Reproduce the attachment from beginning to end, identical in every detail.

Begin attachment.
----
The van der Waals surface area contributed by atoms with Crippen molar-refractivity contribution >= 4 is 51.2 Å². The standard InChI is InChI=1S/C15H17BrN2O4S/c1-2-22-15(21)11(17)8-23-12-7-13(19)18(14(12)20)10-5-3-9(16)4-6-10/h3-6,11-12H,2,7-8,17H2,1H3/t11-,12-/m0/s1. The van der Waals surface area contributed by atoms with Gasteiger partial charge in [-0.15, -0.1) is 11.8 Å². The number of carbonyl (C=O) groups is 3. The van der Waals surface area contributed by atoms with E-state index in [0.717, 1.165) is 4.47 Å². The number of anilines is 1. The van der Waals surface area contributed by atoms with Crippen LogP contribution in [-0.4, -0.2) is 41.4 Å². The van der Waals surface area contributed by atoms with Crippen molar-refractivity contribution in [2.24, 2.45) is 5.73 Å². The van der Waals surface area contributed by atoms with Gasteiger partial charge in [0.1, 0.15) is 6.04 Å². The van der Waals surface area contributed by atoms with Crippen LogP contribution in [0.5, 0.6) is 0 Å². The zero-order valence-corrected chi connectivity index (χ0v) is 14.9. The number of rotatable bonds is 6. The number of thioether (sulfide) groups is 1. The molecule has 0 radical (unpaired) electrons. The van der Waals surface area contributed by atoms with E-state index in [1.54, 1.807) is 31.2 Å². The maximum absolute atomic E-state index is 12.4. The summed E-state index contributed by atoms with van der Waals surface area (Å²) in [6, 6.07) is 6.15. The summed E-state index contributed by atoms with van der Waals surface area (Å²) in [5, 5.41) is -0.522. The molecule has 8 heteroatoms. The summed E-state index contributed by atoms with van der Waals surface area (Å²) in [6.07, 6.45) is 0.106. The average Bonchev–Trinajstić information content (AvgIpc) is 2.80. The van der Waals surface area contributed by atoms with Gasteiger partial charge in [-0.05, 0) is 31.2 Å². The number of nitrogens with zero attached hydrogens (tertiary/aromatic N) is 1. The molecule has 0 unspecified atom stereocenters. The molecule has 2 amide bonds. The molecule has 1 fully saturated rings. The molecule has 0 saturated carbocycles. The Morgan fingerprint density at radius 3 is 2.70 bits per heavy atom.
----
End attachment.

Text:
The van der Waals surface area contributed by atoms with Crippen molar-refractivity contribution >= 4 is 51.2 Å². The standard InChI is InChI=1S/C15H17BrN2O4S/c1-2-22-15(21)11(17)8-23-12-7-13(19)18(14(12)20)10-5-3-9(16)4-6-10/h3-6,11-12H,2,7-8,17H2,1H3/t11-,12-/m0/s1. The van der Waals surface area contributed by atoms with Gasteiger partial charge in [-0.15, -0.1) is 11.8 Å². The number of carbonyl (C=O) groups is 3. The van der Waals surface area contributed by atoms with E-state index in [0.717, 1.165) is 4.47 Å². The number of anilines is 1. The van der Waals surface area contributed by atoms with Crippen LogP contribution in [-0.4, -0.2) is 41.4 Å². The van der Waals surface area contributed by atoms with Crippen molar-refractivity contribution in [2.24, 2.45) is 5.73 Å². The van der Waals surface area contributed by atoms with Gasteiger partial charge in [0.1, 0.15) is 6.04 Å². The van der Waals surface area contributed by atoms with Crippen LogP contribution in [0.5, 0.6) is 0 Å². The zero-order valence-corrected chi connectivity index (χ0v) is 14.9. The number of rotatable bonds is 6. The number of thioether (sulfide) groups is 1. The molecule has 0 radical (unpaired) electrons. The van der Waals surface area contributed by atoms with E-state index in [1.54, 1.807) is 31.2 Å². The maximum absolute atomic E-state index is 12.4. The summed E-state index contributed by atoms with van der Waals surface area (Å²) in [6, 6.07) is 6.15. The summed E-state index contributed by atoms with van der Waals surface area (Å²) in [5, 5.41) is -0.522. The molecule has 8 heteroatoms. The summed E-state index contributed by atoms with van der Waals surface area (Å²) in [6.07, 6.45) is 0.106. The average Bonchev–Trinajstić information content (AvgIpc) is 2.80. The van der Waals surface area contributed by atoms with Gasteiger partial charge in [-0.05, 0) is 31.2 Å². The number of nitrogens with zero attached hydrogens (tertiary/aromatic N) is 1. The molecule has 0 unspecified atom stereocenters. The molecule has 2 amide bonds. The molecule has 1 fully saturated rings. The molecule has 0 saturated carbocycles. The Morgan fingerprint density at radius 3 is 2.70 bits per heavy atom.